This All-in-One Manufacturing Rig Fits on a Desktop

Makerarm’s robotic fabrication system can swap in tools for 3D printing, laser engraving, circuit board assembly, and more.

Innovator Zaib Husain
Age 39
Chief executive officer and co-founder of Austin startup Makerarm, which has 12 full-time workers

Form and function
Makerarm’s robotic fabrication system combines the functions of more than a dozen manufacturing machines—3D printing, milling, laser engraving, soldering, vinyl cutting, circuit board assembly—and fits on a desktop.

Source: Makerarm

Makerarm’s 29-inch-high, 20-pound preassembled main tower connects to PCs or mobile devices via Wi-Fi. Users create an account on the company’s website.

Click one of the 19 task-specific tool heads into the tower, and the website will spit out step-by-step instructions.

Husain, a financial analyst and consultant, began designing Makerarm in 2013 with her startup-founder husband, partly in an effort to declutter their machinery-filled garage.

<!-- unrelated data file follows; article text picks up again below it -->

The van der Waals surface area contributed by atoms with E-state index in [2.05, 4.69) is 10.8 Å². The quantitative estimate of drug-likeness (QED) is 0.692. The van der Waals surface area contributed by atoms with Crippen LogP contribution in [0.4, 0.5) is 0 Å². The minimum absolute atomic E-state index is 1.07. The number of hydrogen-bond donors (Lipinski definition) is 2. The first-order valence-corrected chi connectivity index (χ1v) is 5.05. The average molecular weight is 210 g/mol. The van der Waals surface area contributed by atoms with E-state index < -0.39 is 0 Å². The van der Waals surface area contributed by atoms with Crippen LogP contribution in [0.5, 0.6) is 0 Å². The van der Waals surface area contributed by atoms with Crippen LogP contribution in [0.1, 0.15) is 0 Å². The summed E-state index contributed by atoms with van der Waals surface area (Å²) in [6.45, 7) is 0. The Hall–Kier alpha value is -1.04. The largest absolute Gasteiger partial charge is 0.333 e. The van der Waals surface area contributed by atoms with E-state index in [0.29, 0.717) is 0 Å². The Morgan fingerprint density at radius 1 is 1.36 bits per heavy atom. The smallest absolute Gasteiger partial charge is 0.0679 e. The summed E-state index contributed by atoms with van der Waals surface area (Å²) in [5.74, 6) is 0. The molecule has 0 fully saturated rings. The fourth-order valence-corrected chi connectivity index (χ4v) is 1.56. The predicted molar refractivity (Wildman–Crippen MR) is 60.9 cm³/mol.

Makerarm has raised more than $435,000 on Kickstarter. The founders have also contributed money but wouldn’t say how much.

The company presold its first 300 devices to prototyping departments of large companies, university labs, small businesses, and individual inventors. Shipping is set to begin later this year. 

Makerarm is taking preorders for the main tower and three basic tool heads on its website for $1,499. The tower with all 19 heads and add-ons costs $4,847. 

Next Steps
The global market for 3D printing alone rose an estimated 29 percent, to $6.7 billion, in 2016, though Makerarm doesn’t quite have the industrial capabilities to compete for most of that business, says Terry Wohlers, president of researcher Wohlers Associates Inc. Husain says she’s working on a mobile instructions app and more accessories, including a liquid-dripping pipette attachment.

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